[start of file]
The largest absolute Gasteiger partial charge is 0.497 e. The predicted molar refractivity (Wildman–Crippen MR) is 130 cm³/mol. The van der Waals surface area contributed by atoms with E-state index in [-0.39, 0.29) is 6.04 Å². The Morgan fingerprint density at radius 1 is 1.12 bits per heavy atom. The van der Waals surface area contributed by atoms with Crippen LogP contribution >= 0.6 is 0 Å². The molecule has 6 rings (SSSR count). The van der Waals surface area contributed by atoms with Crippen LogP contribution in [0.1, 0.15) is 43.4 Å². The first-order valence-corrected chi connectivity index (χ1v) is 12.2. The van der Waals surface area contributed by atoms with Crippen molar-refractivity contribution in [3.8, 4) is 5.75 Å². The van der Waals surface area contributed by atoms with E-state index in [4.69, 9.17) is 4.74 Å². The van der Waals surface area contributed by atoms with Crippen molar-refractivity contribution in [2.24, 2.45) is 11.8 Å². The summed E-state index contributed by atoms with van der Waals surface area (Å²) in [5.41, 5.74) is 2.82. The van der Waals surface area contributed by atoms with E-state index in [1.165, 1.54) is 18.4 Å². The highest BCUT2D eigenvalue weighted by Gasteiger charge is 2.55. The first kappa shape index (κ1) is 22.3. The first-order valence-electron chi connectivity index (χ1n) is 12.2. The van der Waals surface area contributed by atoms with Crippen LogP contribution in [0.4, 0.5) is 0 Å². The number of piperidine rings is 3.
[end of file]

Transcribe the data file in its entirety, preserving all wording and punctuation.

The largest absolute Gasteiger partial charge is 0.497 e. The predicted molar refractivity (Wildman–Crippen MR) is 130 cm³/mol. The van der Waals surface area contributed by atoms with E-state index in [-0.39, 0.29) is 6.04 Å². The Morgan fingerprint density at radius 1 is 1.12 bits per heavy atom. The van der Waals surface area contributed by atoms with Crippen LogP contribution >= 0.6 is 0 Å². The molecule has 6 rings (SSSR count). The van der Waals surface area contributed by atoms with Crippen LogP contribution in [0.1, 0.15) is 43.4 Å². The first-order valence-corrected chi connectivity index (χ1v) is 12.2. The van der Waals surface area contributed by atoms with Crippen molar-refractivity contribution in [3.8, 4) is 5.75 Å². The van der Waals surface area contributed by atoms with E-state index in [4.69, 9.17) is 4.74 Å². The van der Waals surface area contributed by atoms with Crippen molar-refractivity contribution in [2.24, 2.45) is 11.8 Å². The summed E-state index contributed by atoms with van der Waals surface area (Å²) in [5.41, 5.74) is 2.82. The van der Waals surface area contributed by atoms with E-state index in [1.165, 1.54) is 18.4 Å². The highest BCUT2D eigenvalue weighted by Gasteiger charge is 2.55. The first kappa shape index (κ1) is 22.3. The first-order valence-electron chi connectivity index (χ1n) is 12.2. The van der Waals surface area contributed by atoms with Crippen LogP contribution in [0.4, 0.5) is 0 Å². The number of piperidine rings is 3.